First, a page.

Updated: Dec 11, 2022
Or: Why Japanese Is Particularly Difficult to Translate
Unlike European languages like Spanish or French, Japanese is obviously quite unrelated to English. This makes for a number of notable differences between them, and some of these differences are factors which make translation between them difficult.
1. Number (singular vs. plural)
Singular and plural nouns and pronouns are very rarely distinguished in Japanese, and singular and plural verbs are never distinguished. While this is one feature that makes it easy for English speakers to learn the language, it plays hob with Japanese-to English translators. (There are obviously many other headaches for learners, including the completely foreign and quite complex writing system, a totally foreign vocabulary, except for some borrowed English words that are usually extensively changed during the transfer, and some very interesting idiosyncrasies in the basic ways the language is used in communication.)
One simply has to know, starting out on a Japanese sentence, whether all the nouns, pronouns, and verbs are meant to be singular or plural. If one is translating a patent application, for example, it is often necessary to look at the drawings provided in it to see whether there is one screw or more than one in the device.
2. Sentence structure
In every Japanese sentence, the main clause comes at the end, with all subordinate clauses ahead of it. The verb of every clause comes at the end of it, and what would be relative clauses in English, for example:
"the man who telephoned me yesterday was a complete stranger"
are simply placed in front of the nouns they modify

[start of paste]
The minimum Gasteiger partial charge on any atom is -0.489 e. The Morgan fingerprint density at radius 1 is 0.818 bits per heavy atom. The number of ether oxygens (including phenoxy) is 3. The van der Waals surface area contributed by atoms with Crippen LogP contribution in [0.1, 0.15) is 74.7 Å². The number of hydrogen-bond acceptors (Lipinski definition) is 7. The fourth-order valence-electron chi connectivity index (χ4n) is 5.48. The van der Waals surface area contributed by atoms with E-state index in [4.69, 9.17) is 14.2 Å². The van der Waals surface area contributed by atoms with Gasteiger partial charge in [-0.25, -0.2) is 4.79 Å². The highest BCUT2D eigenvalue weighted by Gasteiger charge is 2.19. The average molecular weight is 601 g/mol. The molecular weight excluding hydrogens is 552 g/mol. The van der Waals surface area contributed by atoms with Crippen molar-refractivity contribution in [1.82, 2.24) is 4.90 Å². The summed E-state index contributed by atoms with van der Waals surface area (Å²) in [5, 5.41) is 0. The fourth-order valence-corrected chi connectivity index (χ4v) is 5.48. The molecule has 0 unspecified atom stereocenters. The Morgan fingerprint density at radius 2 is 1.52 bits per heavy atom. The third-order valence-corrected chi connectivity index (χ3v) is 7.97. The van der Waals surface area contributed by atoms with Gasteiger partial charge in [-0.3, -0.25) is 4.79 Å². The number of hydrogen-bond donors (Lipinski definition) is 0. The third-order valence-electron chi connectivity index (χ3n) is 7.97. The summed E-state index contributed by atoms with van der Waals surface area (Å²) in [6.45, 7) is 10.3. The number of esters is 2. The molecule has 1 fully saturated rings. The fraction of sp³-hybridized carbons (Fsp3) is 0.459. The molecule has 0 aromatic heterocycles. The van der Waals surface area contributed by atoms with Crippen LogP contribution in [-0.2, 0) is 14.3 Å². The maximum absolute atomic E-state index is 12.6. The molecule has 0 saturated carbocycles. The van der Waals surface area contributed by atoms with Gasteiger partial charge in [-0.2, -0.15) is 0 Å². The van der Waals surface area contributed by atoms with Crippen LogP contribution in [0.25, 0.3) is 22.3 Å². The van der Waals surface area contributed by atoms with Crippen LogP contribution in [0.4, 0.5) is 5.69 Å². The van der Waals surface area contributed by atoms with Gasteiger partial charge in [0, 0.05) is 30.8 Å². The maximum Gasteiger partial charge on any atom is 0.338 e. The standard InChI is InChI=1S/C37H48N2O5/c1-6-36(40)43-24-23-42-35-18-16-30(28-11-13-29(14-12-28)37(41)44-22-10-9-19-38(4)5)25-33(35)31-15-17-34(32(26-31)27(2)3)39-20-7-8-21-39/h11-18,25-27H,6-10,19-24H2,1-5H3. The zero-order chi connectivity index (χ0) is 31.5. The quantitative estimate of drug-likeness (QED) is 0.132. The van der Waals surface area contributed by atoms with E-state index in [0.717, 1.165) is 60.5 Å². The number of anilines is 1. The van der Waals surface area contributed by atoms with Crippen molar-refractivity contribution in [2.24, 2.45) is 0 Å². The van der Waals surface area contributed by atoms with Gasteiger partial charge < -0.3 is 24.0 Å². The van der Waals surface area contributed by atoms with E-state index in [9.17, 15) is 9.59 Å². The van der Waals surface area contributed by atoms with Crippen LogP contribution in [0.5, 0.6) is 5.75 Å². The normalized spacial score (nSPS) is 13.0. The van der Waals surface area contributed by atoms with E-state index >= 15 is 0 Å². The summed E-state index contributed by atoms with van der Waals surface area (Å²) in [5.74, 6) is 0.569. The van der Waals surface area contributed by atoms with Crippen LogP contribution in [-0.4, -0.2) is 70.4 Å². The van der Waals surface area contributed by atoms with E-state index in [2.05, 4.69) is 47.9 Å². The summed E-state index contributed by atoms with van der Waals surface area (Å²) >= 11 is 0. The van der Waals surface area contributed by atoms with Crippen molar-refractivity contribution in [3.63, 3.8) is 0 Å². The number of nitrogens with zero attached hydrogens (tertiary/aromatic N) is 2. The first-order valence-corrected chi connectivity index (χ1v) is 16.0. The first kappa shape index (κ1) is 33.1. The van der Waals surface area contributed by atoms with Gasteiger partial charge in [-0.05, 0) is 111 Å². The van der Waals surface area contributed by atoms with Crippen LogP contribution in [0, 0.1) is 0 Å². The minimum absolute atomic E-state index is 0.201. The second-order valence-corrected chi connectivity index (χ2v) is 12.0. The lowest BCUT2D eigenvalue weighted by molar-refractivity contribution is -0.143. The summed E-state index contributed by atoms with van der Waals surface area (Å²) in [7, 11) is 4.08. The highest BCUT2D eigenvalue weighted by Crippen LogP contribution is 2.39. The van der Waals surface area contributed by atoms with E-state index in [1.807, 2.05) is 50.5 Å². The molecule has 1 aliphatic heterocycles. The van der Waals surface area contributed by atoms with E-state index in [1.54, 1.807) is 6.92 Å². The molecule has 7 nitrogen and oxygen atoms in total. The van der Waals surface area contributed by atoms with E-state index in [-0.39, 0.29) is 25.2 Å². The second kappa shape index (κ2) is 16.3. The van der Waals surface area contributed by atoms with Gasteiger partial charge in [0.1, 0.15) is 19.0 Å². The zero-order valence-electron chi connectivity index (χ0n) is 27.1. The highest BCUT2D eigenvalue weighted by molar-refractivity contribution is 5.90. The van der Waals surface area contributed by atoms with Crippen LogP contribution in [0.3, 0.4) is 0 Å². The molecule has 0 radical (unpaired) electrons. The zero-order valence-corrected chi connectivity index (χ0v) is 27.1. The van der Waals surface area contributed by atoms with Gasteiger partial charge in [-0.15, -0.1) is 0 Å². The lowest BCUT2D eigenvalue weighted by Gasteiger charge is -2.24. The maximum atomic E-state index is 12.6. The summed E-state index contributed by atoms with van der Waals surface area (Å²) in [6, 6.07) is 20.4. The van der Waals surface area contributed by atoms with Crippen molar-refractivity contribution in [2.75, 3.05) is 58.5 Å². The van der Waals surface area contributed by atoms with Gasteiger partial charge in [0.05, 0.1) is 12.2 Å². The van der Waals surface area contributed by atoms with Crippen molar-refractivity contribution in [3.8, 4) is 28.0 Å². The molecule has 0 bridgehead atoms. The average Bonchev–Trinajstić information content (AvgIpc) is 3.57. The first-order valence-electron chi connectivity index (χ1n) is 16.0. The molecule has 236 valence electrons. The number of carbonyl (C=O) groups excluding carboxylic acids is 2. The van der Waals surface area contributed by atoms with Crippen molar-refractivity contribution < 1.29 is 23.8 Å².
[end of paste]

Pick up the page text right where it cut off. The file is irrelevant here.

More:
"yesterday me-to telephoned man complete stranger was"
(note that there are no words exactly corresponding to "the" and "a," either).
This means that long, complex Japanese sentences, such as those often encountered in patents and scientific journal articles, often require some thought, before they are translated, to determine how the corresponding English sentence needs to be constructed.
The fact that there is nothing in Japanese corresponding to the genders and cases in many European languages can also add to the difficulty of translation, although it makes the job of learning the language somewhat easier than when an English speaker is tackling French, German, or Russian, for example.
I like to compare the job of translating such Japanese sentences to writing each word or phrase on a separate index card, tossing the cards into the air, and sorting the pile of cards on the floor into proper English order. With practice, this becomes easier and faster to do, but especially long, complex sentences still often take some trouble.
3. Omission of words that English speakers would expect to see